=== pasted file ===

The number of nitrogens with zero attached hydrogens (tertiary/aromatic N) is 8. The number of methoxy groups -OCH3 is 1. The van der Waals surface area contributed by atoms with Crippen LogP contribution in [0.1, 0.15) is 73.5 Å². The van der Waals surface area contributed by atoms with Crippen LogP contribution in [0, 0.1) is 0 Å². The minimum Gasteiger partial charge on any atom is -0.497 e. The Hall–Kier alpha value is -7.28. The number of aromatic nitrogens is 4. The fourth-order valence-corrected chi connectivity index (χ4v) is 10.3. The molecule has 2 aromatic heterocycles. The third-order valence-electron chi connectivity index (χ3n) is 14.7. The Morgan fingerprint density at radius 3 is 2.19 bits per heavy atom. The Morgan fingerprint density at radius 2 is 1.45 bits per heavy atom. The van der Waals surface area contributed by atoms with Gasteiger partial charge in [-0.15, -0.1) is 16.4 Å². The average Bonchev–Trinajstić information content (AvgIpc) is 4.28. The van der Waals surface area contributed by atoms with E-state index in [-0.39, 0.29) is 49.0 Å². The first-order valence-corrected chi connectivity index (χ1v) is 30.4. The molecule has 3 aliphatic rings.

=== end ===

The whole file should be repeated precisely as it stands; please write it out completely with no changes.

The number of nitrogens with zero attached hydrogens (tertiary/aromatic N) is 8. The number of methoxy groups -OCH3 is 1. The van der Waals surface area contributed by atoms with Crippen LogP contribution in [0.1, 0.15) is 73.5 Å². The van der Waals surface area contributed by atoms with Crippen LogP contribution in [0, 0.1) is 0 Å². The minimum Gasteiger partial charge on any atom is -0.497 e. The Hall–Kier alpha value is -7.28. The number of aromatic nitrogens is 4. The fourth-order valence-corrected chi connectivity index (χ4v) is 10.3. The molecule has 2 aromatic heterocycles. The third-order valence-electron chi connectivity index (χ3n) is 14.7. The Morgan fingerprint density at radius 3 is 2.19 bits per heavy atom. The Morgan fingerprint density at radius 2 is 1.45 bits per heavy atom. The van der Waals surface area contributed by atoms with Gasteiger partial charge in [-0.15, -0.1) is 16.4 Å². The average Bonchev–Trinajstić information content (AvgIpc) is 4.28. The van der Waals surface area contributed by atoms with E-state index in [-0.39, 0.29) is 49.0 Å². The first-order valence-corrected chi connectivity index (χ1v) is 30.4. The molecule has 3 aliphatic rings.